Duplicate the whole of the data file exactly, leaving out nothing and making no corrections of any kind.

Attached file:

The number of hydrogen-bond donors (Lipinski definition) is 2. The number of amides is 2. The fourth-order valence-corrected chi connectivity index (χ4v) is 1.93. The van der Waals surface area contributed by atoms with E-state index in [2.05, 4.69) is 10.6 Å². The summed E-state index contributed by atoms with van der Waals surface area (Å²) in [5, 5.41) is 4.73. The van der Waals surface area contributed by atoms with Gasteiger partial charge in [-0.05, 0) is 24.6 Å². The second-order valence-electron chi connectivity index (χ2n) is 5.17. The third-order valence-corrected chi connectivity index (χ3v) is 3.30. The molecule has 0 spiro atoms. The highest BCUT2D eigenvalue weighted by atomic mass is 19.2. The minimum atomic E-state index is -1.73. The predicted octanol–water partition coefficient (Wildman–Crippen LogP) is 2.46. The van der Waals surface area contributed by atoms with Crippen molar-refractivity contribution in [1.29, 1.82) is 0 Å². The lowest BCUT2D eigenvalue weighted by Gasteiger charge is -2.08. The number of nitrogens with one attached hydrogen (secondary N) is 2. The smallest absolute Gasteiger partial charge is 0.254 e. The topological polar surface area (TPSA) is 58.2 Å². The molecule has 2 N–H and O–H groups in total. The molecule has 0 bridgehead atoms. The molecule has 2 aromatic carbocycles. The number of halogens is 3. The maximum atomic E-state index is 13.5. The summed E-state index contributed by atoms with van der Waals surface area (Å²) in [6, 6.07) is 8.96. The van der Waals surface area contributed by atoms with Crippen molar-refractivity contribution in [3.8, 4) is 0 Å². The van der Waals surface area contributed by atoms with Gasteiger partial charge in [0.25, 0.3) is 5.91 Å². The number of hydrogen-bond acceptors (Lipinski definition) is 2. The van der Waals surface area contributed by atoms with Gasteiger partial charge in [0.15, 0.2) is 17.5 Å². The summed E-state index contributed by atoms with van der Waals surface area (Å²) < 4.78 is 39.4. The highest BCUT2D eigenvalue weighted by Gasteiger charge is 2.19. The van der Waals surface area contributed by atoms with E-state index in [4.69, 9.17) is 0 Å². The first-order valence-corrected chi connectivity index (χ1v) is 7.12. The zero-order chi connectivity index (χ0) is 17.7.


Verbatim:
The number of hydrogen-bond donors (Lipinski definition) is 2. The number of amides is 2. The fourth-order valence-corrected chi connectivity index (χ4v) is 1.93. The van der Waals surface area contributed by atoms with E-state index in [2.05, 4.69) is 10.6 Å². The summed E-state index contributed by atoms with van der Waals surface area (Å²) in [5, 5.41) is 4.73. The van der Waals surface area contributed by atoms with Gasteiger partial charge in [-0.05, 0) is 24.6 Å². The second-order valence-electron chi connectivity index (χ2n) is 5.17. The third-order valence-corrected chi connectivity index (χ3v) is 3.30. The molecule has 0 spiro atoms. The highest BCUT2D eigenvalue weighted by atomic mass is 19.2. The minimum atomic E-state index is -1.73. The predicted octanol–water partition coefficient (Wildman–Crippen LogP) is 2.46. The van der Waals surface area contributed by atoms with Crippen molar-refractivity contribution in [1.29, 1.82) is 0 Å². The lowest BCUT2D eigenvalue weighted by Gasteiger charge is -2.08. The number of nitrogens with one attached hydrogen (secondary N) is 2. The smallest absolute Gasteiger partial charge is 0.254 e. The topological polar surface area (TPSA) is 58.2 Å². The molecule has 2 N–H and O–H groups in total. The molecule has 0 bridgehead atoms. The molecule has 2 aromatic carbocycles. The number of halogens is 3. The maximum atomic E-state index is 13.5. The summed E-state index contributed by atoms with van der Waals surface area (Å²) in [6, 6.07) is 8.96. The van der Waals surface area contributed by atoms with Crippen molar-refractivity contribution in [3.8, 4) is 0 Å². The van der Waals surface area contributed by atoms with Gasteiger partial charge in [0.25, 0.3) is 5.91 Å². The number of hydrogen-bond acceptors (Lipinski definition) is 2. The van der Waals surface area contributed by atoms with Gasteiger partial charge in [0.15, 0.2) is 17.5 Å². The summed E-state index contributed by atoms with van der Waals surface area (Å²) < 4.78 is 39.4. The highest BCUT2D eigenvalue weighted by Gasteiger charge is 2.19. The van der Waals surface area contributed by atoms with E-state index in [4.69, 9.17) is 0 Å². The first-order valence-corrected chi connectivity index (χ1v) is 7.12. The zero-order chi connectivity index (χ0) is 17.7.